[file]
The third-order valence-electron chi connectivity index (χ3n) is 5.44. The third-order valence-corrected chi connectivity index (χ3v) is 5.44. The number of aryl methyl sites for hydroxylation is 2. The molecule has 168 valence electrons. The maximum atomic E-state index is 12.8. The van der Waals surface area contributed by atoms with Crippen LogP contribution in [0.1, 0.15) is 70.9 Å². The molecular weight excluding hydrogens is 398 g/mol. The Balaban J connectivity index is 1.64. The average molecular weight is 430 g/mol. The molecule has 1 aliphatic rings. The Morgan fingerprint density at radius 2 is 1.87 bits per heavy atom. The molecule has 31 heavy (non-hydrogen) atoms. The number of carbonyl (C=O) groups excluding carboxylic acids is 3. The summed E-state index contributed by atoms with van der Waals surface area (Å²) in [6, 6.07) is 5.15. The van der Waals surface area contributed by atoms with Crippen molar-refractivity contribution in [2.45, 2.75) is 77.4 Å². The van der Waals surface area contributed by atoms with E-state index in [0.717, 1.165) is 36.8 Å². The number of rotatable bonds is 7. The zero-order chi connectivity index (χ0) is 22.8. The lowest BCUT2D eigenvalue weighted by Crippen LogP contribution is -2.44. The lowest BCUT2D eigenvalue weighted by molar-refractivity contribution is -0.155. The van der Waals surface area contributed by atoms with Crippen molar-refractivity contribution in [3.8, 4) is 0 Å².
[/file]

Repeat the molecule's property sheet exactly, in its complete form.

The third-order valence-electron chi connectivity index (χ3n) is 5.44. The third-order valence-corrected chi connectivity index (χ3v) is 5.44. The number of aryl methyl sites for hydroxylation is 2. The molecule has 168 valence electrons. The maximum atomic E-state index is 12.8. The van der Waals surface area contributed by atoms with Crippen LogP contribution in [0.1, 0.15) is 70.9 Å². The molecular weight excluding hydrogens is 398 g/mol. The Balaban J connectivity index is 1.64. The average molecular weight is 430 g/mol. The molecule has 1 aliphatic rings. The Morgan fingerprint density at radius 2 is 1.87 bits per heavy atom. The molecule has 31 heavy (non-hydrogen) atoms. The number of carbonyl (C=O) groups excluding carboxylic acids is 3. The summed E-state index contributed by atoms with van der Waals surface area (Å²) in [6, 6.07) is 5.15. The van der Waals surface area contributed by atoms with Crippen molar-refractivity contribution in [2.45, 2.75) is 77.4 Å². The van der Waals surface area contributed by atoms with E-state index in [0.717, 1.165) is 36.8 Å². The number of rotatable bonds is 7. The zero-order chi connectivity index (χ0) is 22.8. The lowest BCUT2D eigenvalue weighted by Crippen LogP contribution is -2.44. The lowest BCUT2D eigenvalue weighted by molar-refractivity contribution is -0.155. The van der Waals surface area contributed by atoms with Crippen molar-refractivity contribution in [3.8, 4) is 0 Å².